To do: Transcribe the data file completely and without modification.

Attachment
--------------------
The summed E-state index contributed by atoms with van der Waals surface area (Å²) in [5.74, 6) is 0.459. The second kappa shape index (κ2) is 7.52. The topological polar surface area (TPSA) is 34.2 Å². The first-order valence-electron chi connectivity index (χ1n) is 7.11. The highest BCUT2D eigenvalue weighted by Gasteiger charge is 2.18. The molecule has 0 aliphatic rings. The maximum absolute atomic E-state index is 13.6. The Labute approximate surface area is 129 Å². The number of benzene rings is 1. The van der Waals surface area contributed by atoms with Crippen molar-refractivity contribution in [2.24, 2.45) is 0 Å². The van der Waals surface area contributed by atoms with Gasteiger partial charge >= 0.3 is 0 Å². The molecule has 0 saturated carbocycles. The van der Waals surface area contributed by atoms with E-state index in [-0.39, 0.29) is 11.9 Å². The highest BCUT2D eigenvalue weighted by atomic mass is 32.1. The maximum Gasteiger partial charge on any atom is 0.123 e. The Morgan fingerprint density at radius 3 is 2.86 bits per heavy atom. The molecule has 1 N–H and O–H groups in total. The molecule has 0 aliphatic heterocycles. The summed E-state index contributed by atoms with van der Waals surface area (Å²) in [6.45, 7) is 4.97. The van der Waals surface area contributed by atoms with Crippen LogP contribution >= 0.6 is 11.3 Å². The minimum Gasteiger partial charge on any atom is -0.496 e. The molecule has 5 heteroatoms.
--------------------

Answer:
The summed E-state index contributed by atoms with van der Waals surface area (Å²) in [5.74, 6) is 0.459. The second kappa shape index (κ2) is 7.52. The topological polar surface area (TPSA) is 34.2 Å². The first-order valence-electron chi connectivity index (χ1n) is 7.11. The highest BCUT2D eigenvalue weighted by Gasteiger charge is 2.18. The molecule has 0 aliphatic rings. The maximum absolute atomic E-state index is 13.6. The Labute approximate surface area is 129 Å². The number of benzene rings is 1. The van der Waals surface area contributed by atoms with Crippen molar-refractivity contribution in [2.24, 2.45) is 0 Å². The van der Waals surface area contributed by atoms with Gasteiger partial charge >= 0.3 is 0 Å². The molecule has 0 saturated carbocycles. The van der Waals surface area contributed by atoms with E-state index in [-0.39, 0.29) is 11.9 Å². The highest BCUT2D eigenvalue weighted by atomic mass is 32.1. The maximum Gasteiger partial charge on any atom is 0.123 e. The Morgan fingerprint density at radius 3 is 2.86 bits per heavy atom. The molecule has 1 N–H and O–H groups in total. The molecule has 0 aliphatic heterocycles. The summed E-state index contributed by atoms with van der Waals surface area (Å²) in [6.45, 7) is 4.97. The van der Waals surface area contributed by atoms with Crippen LogP contribution >= 0.6 is 11.3 Å². The minimum Gasteiger partial charge on any atom is -0.496 e. The molecule has 5 heteroatoms.